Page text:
Yes.

Craig J. Donaldson:

I think because the cases hold and the way the statute is construed, that mere neglect of counsel or counsel’s staff will not rise to the dignity of being excusable.

William H. Rehnquist:

Well, but by… mere… but by hypothesis the statute says some neglect is excusable, and to say that mere neglect is never excusable simply defies the statutory language.

Craig J. Donaldson:

Well, I think where that gets perilously close to, Mr. Chief Justice, is this.

Maybe something like if you did have a tickler system and you’ve taken all the steps you could conceivably take to make sure you don’t fall through the trap of missing a deadline and that system malfunctions, but that leads to these problems.

Then the next question might be, well, shouldn’t you have had a backup system, and I think you get into a series of what if’s that engulf the rule.

William H. Rehnquist:

Well, isn’t that an argument for confiding a great deal of discretion as Congress may have intended to the district courts or the bankruptcy courts here?

We don’t want thousands of little annotations in law books saying this is or is not excusable neglect.

Craig J. Donaldson:

Right.

I think the Congress clearly has conferred that discretion on the lower courts, but it also attempted to, and I think does, circumscribe it.

It’s not an unbridled discretion that any time someone runs into court and says… well, particularly like this case, runs into court and says, well, it’s my lawyer’s fault, or I forgot to read something, or a lawyer comes in and said I forgot to read something.

If that were permitted to be the standard of excusable neglect, I dare say it would do away with the efficacy of any deadline set under any rules of procedure.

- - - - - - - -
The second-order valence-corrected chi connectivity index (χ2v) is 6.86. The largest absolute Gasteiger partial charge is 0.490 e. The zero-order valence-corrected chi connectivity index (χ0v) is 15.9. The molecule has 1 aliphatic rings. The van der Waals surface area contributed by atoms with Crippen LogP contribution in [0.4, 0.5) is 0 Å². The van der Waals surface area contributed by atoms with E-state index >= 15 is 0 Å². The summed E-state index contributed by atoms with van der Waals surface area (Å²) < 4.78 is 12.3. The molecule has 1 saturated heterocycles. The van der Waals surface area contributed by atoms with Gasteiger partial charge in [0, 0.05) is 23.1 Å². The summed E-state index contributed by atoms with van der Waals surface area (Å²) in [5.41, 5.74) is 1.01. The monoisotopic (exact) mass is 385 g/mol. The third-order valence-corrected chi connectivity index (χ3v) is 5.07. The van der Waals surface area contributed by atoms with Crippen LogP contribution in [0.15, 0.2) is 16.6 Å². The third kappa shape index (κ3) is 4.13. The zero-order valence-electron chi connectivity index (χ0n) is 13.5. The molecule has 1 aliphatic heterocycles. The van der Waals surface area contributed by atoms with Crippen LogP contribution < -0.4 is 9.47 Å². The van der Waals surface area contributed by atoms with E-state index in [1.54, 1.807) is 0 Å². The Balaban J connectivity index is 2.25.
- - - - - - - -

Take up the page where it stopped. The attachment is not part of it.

Byron R. White:

Well, would you be satisfied to win this case on the ground that the court of appeals didn’t blame the client, they didn’t stick the client with his lawyer’s neglect, and therefore did not decide whether the lawyer was excusably neglectful or not?

Craig J. Donaldson:

To answer your question, Justice White, I certainly would be happy to win the case on that–

Byron R. White:

But you would rather win it on some other ground.

Craig J. Donaldson:

–Well, I don’t know that I’d rather win it on some other ground, but for the sake of the system and the efficient administration of justice throughout the Federal system at least, I would like to win it on a ground where–

Byron R. White:

You want to confine… you want to put some definition into excusable neglect.

Craig J. Donaldson:

–I would like this Court to adopt as bright a line as possible as to what factors are to be considered or what the appropriate definition is of excusable neglect because–

Antonin Scalia:

Do I understand that your position is that the factors to be included can only be factors that have to do with the action or the state of mind of the person who is allegedly excusably neglectful?

Craig J. Donaldson:

–Yes, sir.

Antonin Scalia:

So that you cannot take into account, for example, how much harm has been caused by the action.

Craig J. Donaldson:

Correct.

Antonin Scalia:

He’s either excusably neglectful or not, and if he is, it doesn’t matter if it has caused a whole lot of harm.

It’s still excusable neglect.

Craig J. Donaldson:

That’s correct.

I think it has to be determined solely by the actions of the moving party and the reasons for those actions without consideration of any other, what you might call equitable factors, such as prejudice or lack thereof.

John Paul Stevens:

May I go a step or so?

Whether it’s a $100 million windfall or a 10 cent windfall is totally irrelevant.

That’s one.

Also, I take it it’s totally irrelevant whether it’s a 10-minute delay or a 3-year delay.